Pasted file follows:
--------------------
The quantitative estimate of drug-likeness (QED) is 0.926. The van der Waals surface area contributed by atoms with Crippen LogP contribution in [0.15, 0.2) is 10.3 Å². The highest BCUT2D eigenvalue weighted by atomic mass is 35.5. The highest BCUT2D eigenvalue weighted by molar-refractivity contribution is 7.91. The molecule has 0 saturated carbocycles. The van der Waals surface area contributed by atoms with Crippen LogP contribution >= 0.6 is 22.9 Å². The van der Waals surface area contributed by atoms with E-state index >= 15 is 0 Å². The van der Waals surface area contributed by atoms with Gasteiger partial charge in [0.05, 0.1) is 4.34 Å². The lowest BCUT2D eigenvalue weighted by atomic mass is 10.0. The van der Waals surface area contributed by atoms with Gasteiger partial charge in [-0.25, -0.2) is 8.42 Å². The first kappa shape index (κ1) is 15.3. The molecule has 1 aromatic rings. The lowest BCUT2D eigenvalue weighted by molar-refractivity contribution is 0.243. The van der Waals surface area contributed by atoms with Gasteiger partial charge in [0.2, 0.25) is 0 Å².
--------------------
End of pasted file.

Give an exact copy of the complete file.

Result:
The quantitative estimate of drug-likeness (QED) is 0.926. The van der Waals surface area contributed by atoms with Crippen LogP contribution in [0.15, 0.2) is 10.3 Å². The highest BCUT2D eigenvalue weighted by atomic mass is 35.5. The highest BCUT2D eigenvalue weighted by molar-refractivity contribution is 7.91. The molecule has 0 saturated carbocycles. The van der Waals surface area contributed by atoms with Crippen LogP contribution >= 0.6 is 22.9 Å². The van der Waals surface area contributed by atoms with E-state index >= 15 is 0 Å². The van der Waals surface area contributed by atoms with Gasteiger partial charge in [0.05, 0.1) is 4.34 Å². The lowest BCUT2D eigenvalue weighted by atomic mass is 10.0. The van der Waals surface area contributed by atoms with Gasteiger partial charge in [-0.25, -0.2) is 8.42 Å². The first kappa shape index (κ1) is 15.3. The molecule has 1 aromatic rings. The lowest BCUT2D eigenvalue weighted by molar-refractivity contribution is 0.243. The van der Waals surface area contributed by atoms with Gasteiger partial charge in [0.2, 0.25) is 0 Å².